Scotch Whisky’s Strategic Shift in Asia
Forget glitzy bottles and dizzying price tags – today’s whisky drinkers in Asia are increasingly sophisticated and curious about what they’re sipping. Scotch whisky brand owners are adapting to this ‘new normal’, reports Richard Woodard for WhiskyInvestDirect...
FEW brands say “luxury whisky” quite as eloquently as Royal Salute, with its coloured ceramic flagon packaging, connections to HM The Queen (it was created to mark her coronation in 1953), and minimum age statement of 21 years.
Alongside the likes of Chivas Regal and Johnnie Walker, the high-end marque came to encapsulate Asia’s love of expensive Scotch during the 1990s and 2000s. It was a disarmingly simple proposition: a single 21-year-old blend (supplemented by special editions), bottled in a choice of red, blue or green.
As the Chinese luxury market took off, Royal Salute owner Chivas Brothers wasn’t slow to cash in, famously proclaiming a decade ago that it couldn’t bottle enough of a US$3,000 Royal Salute limited edition to satisfy demand. That was until the bubble burst, when President Xi Jinping’s government cracked down on corruption, and almost destroyed the luxury spirits market overnight.
China is a very different place today. The luxury boom may have been driven by artificial demand, but trends have been transformed just as much by the emergence of younger, middle-class consumers with money to spend and a deep curiosity about what they’re drinking.
The effect has been to broaden the appeal of Scotch whisky in the market, such that Chivas Brothers now devotes as much energy to promoting lower-priced blends from Ballantine’s and single malts from The Glenlivet as it does Royal Salute and Chivas Regal.
But this spirit of exploration among consumers in China – and more broadly across southeast Asia – goes further. Where Scotch (and Cognac) once ruled the roost, drinkers are keener than ever before to explore rival spirits categories.
French rum specialist Spiribam reports growing interest for high-end products such as Rhum JM, with collectors in Japan and Taiwan buying casks to create their own bespoke bottles, as well as a mixology-driven buzz around its Chairman’s Reserve spiced rum in China and Singapore.
Meanwhile, Beam Suntory sees promising signs of success for its Japanese gin Roku in Singapore, while Kaitlyn Tsai, brand ambassador for Taiwanese whisky Kavalan, talks of a “huge opportunity” among “more curious and open-minded Asian drinkers who have a thirst for information behind our label”. Greater China is now Kavalan’s biggest market.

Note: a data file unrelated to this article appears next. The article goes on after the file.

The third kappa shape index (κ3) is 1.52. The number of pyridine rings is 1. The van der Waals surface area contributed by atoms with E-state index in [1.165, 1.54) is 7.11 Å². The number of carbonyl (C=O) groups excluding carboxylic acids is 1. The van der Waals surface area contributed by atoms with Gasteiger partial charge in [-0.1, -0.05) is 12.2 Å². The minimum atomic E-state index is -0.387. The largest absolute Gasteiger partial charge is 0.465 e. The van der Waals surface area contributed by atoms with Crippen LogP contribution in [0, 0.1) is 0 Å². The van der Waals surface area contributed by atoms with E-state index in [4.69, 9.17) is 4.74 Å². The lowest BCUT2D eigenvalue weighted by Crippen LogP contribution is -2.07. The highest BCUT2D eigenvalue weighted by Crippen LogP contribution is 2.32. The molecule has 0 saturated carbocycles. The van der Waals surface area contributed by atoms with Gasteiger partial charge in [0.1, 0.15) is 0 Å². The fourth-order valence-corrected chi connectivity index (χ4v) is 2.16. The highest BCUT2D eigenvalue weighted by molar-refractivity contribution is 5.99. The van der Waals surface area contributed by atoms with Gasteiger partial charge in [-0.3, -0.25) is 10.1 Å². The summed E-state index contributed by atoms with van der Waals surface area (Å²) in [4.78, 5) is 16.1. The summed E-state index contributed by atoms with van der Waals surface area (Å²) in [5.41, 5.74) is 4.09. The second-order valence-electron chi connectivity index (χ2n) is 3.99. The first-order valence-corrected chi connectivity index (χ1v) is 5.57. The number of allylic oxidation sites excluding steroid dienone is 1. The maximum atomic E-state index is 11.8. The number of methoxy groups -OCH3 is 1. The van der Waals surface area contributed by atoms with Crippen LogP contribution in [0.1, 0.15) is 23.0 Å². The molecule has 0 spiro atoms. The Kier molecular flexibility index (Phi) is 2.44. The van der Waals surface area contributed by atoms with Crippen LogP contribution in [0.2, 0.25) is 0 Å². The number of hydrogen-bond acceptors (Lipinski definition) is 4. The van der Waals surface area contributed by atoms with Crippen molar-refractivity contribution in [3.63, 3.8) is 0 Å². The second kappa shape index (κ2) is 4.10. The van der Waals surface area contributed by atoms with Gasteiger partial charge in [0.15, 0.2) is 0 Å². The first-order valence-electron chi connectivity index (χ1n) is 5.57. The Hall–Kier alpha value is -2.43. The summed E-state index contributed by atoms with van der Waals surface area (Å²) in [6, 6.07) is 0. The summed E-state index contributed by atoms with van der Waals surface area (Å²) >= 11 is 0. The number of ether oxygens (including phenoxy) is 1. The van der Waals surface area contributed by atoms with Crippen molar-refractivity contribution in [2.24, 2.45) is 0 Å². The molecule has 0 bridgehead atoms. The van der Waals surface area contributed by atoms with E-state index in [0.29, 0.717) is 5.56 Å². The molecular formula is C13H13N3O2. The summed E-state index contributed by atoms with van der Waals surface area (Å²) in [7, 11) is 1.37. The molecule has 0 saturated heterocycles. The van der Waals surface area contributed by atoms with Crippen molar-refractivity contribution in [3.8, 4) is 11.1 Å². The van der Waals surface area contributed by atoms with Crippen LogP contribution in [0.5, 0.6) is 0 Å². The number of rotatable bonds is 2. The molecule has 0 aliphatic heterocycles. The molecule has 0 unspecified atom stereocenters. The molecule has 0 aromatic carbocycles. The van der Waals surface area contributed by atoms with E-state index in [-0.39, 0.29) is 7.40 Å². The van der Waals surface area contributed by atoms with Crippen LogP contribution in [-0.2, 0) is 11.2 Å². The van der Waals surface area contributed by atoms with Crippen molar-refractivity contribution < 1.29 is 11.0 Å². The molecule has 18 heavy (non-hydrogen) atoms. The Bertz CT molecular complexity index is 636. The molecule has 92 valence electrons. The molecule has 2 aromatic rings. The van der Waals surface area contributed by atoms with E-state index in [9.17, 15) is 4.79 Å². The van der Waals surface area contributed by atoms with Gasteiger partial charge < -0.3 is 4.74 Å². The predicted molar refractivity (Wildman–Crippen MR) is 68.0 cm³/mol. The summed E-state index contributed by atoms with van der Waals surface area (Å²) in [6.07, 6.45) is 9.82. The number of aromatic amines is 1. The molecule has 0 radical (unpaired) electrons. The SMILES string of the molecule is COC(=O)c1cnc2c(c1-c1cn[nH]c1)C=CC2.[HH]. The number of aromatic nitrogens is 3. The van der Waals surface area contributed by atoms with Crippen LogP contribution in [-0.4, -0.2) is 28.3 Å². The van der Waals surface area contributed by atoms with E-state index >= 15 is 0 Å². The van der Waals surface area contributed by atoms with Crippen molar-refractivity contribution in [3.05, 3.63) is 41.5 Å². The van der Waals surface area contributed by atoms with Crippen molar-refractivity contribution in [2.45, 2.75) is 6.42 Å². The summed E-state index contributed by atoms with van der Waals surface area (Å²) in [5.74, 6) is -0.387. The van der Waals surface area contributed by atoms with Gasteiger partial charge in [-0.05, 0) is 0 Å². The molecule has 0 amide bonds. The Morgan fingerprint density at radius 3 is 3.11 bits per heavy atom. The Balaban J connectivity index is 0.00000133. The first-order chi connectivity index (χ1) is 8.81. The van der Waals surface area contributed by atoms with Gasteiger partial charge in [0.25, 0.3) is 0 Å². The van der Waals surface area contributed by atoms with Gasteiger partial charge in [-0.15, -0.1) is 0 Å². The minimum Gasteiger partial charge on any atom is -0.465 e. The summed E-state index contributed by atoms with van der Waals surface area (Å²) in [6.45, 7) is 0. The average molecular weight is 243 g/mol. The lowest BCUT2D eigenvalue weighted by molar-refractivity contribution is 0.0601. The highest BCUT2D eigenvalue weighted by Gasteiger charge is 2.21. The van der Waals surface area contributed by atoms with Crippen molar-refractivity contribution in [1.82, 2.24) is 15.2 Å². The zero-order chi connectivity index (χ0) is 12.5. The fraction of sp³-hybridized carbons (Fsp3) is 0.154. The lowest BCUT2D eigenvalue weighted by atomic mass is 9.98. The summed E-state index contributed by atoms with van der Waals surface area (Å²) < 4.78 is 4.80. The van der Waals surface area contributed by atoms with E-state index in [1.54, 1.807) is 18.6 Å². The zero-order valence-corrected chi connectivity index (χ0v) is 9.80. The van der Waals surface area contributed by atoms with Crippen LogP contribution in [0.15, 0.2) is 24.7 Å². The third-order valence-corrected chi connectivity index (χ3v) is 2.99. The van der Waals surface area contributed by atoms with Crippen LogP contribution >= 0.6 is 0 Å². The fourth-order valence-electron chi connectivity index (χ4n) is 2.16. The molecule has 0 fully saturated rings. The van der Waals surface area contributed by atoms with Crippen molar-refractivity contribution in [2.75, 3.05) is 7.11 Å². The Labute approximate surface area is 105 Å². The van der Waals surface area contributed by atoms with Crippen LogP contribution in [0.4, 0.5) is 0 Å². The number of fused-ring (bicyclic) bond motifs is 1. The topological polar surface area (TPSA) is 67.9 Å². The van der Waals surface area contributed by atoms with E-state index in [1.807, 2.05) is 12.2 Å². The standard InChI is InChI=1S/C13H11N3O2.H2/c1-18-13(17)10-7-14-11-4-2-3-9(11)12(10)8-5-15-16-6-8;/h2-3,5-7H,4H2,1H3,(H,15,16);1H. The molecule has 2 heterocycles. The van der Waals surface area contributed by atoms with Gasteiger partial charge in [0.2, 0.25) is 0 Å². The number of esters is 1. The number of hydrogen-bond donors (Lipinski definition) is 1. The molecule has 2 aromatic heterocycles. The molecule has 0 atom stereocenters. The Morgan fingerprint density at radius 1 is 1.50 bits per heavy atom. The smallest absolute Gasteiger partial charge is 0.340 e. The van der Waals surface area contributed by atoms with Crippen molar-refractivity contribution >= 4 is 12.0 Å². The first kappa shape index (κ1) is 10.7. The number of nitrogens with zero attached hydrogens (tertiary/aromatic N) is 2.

Some of the competition comes from within the same organisation – Pernod Ricard – that owns Royal Salute. Swedish vodka Absolut is on a hot streak in China’s new cocktail bars, and the company reports growing interest in gin, rum and Tequila among influential Tier 1 cities.
In such a fiercely competitive and increasingly diverse marketplace, Scotch has had to adapt to survive and thrive. No more can Royal Salute rely on a single blend, a few special editions and differently coloured ceramic bottles to get by. Instead, over the past four years, the brand has been gradually transformed.
Now, in addition to the original 21-year-old blend, there’s a peated variant for travel retail, and a blended malt for domestic markets. Royal Salute’s Polo Edition line encompasses a rolling line of new releases, including the brand’s first blended grain whisky, Royal Salute 21 Year Old Snow Polo Edition – and the most recent launch, in March this year, is a 26-year-old blend created by master blender Sandy Hyslop and finished in virgin Scottish oak casks.
“I think the brand is different now, in that we are bringing whisky stories to the fore much more strongly now,” says Mathieu Deslandes, Royal Salute global marketing director. “Lifestyle is a very important thing if we want to engage with the new consumer. It all means better engagement, and creating more wonder. With the Chinese consumer in particular, things are so vibrant and change all the time.”
While Royal Salute’s minimum age statement of 21 years remains part of its DNA – Deslandes is keen to show the diversity of flavours possible with the same age of whisky – there’s little else that’s off the table.
The brand’s second blended grain whisky, Royal Salute Diamond Tribute 21 Year Old, was launched in Taiwan at the height of Covid lockdowns in a – shock horror – clear glass bottle. The expression is due to roll out into other Asian markets from July this year. “I think it was a good time to engage with a new, younger audience, and bring the brand to consumers who might have thought the ceramic bottle created a bit of distance,” says Deslandes.
Scotch is sometimes criticised – often unfairly, but now and again with some justification – as being way too traditional and reactionary in its response to shifting consumer demand. But events in Asia, and the industry’s response to them, give the lie to this accusation. Trends change, and Scotch evolves as a result. That’s a recipe for long-term success.
Richard Woodard has been writing about spirits and wine for 20 years, editing and contributing to a number of magazines and websites, including Decanter, The Spirits Business, just-drinks.com and Club Oenologique. He was also one of the founding editors of Scotchwhisky.com.